Friday, February 27, 2009

Adding Value

I recently had the pleasure of speaking at the Quebec Technology Association. They are a great group of people.

One of my fellow speakers was Paul Barter, a Professor of Technology, Strategy and eCommerce at the Schulich School of Business at York University. My sense is he will become a great author, thinker or speaker that I can say I knew him when...

Barter gave a great talk including a lot of the normal basics of technology and marketing like the five forces (look it up on the Internet if you don't know what that is about).

He spoke of the importance of being able to summarize your strategy in 35 words, S-curves, the technology adopter cycle from innovators, early adopters, early majority, late majority, and laggards, crossing the chasm, etc.

There is power in getting back to the basics.

The one slide he had that I thought really summed it was – how can we create value? How can we deliver value? How can we capture value?

Often I see people who add value but they are not able to capture it. And sometimes I see companies that add value in their minds but no one is willing to pay them for it.

The ideal is to find a unique value that is actually valued and people are willing to pay you for. Think about the unique value you or your company can add.


At 3:01 PM, Blogger Rick VanGameren said...

Adding value; seems so basic a concept. I've been hearing it stated a lot lately, as people and companies re-focus on their purpose.

At 6:32 PM, Blogger Dave Brock's Blog said...

Jim: Great post, how we create value in every interchange is critical to individual and organizational success.

Until we can determine what value we are creating, we waste our customers' (or colleagues') time---as well as ours. If we cannot determine what value we will create in a meeting, we should cancel the meeting until we know what value we will create. Imagine the increase in productivity if all of us did this.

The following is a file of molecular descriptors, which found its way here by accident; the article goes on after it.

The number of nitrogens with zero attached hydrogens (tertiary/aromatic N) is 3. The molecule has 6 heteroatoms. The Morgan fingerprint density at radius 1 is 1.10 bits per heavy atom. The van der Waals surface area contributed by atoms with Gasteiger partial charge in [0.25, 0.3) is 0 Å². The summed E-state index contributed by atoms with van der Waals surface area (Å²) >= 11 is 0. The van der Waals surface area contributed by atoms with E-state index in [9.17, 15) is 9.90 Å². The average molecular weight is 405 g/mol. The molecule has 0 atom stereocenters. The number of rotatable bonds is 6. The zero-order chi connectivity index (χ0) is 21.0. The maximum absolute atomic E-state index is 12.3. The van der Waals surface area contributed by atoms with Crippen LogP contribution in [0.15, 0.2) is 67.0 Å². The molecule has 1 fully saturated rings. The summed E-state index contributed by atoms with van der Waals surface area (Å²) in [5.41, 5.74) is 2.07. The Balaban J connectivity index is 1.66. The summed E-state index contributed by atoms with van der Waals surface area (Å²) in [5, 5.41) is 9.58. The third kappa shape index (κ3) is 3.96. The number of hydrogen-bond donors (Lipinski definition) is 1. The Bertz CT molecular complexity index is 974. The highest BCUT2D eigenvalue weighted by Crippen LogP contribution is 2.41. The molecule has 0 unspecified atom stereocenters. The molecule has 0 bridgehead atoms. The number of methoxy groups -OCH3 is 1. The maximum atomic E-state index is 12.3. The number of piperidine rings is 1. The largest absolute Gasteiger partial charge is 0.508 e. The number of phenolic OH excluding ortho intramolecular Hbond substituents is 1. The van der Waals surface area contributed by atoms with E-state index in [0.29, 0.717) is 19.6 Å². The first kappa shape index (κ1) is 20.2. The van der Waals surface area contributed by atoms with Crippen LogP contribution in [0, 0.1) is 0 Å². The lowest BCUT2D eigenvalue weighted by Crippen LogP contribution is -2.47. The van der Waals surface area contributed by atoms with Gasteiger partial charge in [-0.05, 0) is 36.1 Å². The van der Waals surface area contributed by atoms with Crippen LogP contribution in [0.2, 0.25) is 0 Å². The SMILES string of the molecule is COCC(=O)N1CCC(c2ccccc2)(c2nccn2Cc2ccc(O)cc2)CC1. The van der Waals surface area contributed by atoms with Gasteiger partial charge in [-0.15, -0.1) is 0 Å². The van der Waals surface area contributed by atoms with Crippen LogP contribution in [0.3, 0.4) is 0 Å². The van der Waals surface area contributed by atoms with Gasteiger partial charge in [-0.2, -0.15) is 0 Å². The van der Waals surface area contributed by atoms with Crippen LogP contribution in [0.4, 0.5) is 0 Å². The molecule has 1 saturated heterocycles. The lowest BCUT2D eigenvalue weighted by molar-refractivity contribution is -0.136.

Thanks for a great post!

PS, I've written extensively on this. A couple of posts include:

At 3:09 PM, Anonymous Anonymous said...

I completely agree. Creating added value that a customer is willing to pay for should be the priority of any company, but, in my opinion atleast, this is much easier said than done.

At 11:15 AM, Anonymous Anonymous said...

Adding value is a corner stone of success in business relationships. I tell my clients all the time - focus on the customer, your peer, your direct reports - determine what they need to succeed. If you can do that and offer something that adds velocity on their journey - you will be adding tons of value! Also, this is something to focus on in good times and bad times... all the time. It is fundamental and yet focused on too little.

At 2:57 AM, Anonymous Brenda | Trade Marks said...

At 3:09 PM, Anonymous Jerome said...

I completely agree. Creating added value that a customer is willing to pay for should be the priority of any company, but, in my opinion at least, this is much easier said than done.

Read more:
I have to agree with this comment, completely sums it up for us. Value is some that we really take for granted and we really shouldn't we really have to take this part of the business seriously in order for others to do so as well. Great post thanks sharing.


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